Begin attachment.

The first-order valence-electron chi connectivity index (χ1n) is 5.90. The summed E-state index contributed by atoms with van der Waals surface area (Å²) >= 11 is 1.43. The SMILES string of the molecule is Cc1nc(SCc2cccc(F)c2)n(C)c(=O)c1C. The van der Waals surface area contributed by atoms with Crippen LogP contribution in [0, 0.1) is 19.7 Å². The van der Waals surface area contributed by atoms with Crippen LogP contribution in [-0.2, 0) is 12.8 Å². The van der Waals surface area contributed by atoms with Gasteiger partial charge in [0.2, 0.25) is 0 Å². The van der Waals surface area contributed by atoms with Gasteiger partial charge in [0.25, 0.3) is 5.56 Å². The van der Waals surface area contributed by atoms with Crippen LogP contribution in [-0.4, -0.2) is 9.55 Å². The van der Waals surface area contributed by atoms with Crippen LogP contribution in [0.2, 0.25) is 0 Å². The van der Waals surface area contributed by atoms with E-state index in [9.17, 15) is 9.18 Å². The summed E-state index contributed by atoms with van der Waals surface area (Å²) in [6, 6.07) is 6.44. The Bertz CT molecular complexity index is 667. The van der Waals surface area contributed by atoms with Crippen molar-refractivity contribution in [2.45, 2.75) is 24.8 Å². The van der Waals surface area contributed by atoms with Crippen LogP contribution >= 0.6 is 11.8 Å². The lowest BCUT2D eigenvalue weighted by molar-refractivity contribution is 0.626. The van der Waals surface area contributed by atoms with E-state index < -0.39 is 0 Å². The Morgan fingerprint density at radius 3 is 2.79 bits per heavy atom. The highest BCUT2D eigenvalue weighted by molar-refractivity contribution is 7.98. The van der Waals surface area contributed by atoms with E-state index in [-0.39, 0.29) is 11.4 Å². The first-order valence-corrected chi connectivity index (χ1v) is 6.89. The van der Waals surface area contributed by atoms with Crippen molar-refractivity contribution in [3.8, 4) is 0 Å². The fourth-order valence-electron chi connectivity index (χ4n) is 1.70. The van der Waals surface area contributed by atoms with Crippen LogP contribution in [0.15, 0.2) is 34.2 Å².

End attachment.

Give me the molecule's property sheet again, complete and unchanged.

The first-order valence-electron chi connectivity index (χ1n) is 5.90. The summed E-state index contributed by atoms with van der Waals surface area (Å²) >= 11 is 1.43. The SMILES string of the molecule is Cc1nc(SCc2cccc(F)c2)n(C)c(=O)c1C. The van der Waals surface area contributed by atoms with Crippen LogP contribution in [0, 0.1) is 19.7 Å². The van der Waals surface area contributed by atoms with Crippen LogP contribution in [-0.2, 0) is 12.8 Å². The van der Waals surface area contributed by atoms with Gasteiger partial charge in [0.2, 0.25) is 0 Å². The van der Waals surface area contributed by atoms with Gasteiger partial charge in [0.25, 0.3) is 5.56 Å². The van der Waals surface area contributed by atoms with Crippen LogP contribution in [-0.4, -0.2) is 9.55 Å². The van der Waals surface area contributed by atoms with Crippen LogP contribution in [0.2, 0.25) is 0 Å². The van der Waals surface area contributed by atoms with E-state index in [9.17, 15) is 9.18 Å². The summed E-state index contributed by atoms with van der Waals surface area (Å²) in [6, 6.07) is 6.44. The Bertz CT molecular complexity index is 667. The van der Waals surface area contributed by atoms with Crippen molar-refractivity contribution in [2.45, 2.75) is 24.8 Å². The van der Waals surface area contributed by atoms with Crippen LogP contribution >= 0.6 is 11.8 Å². The lowest BCUT2D eigenvalue weighted by molar-refractivity contribution is 0.626. The van der Waals surface area contributed by atoms with E-state index < -0.39 is 0 Å². The Morgan fingerprint density at radius 3 is 2.79 bits per heavy atom. The highest BCUT2D eigenvalue weighted by molar-refractivity contribution is 7.98. The van der Waals surface area contributed by atoms with E-state index in [-0.39, 0.29) is 11.4 Å². The first-order valence-corrected chi connectivity index (χ1v) is 6.89. The van der Waals surface area contributed by atoms with Crippen molar-refractivity contribution in [3.8, 4) is 0 Å². The fourth-order valence-electron chi connectivity index (χ4n) is 1.70. The van der Waals surface area contributed by atoms with Crippen LogP contribution in [0.15, 0.2) is 34.2 Å².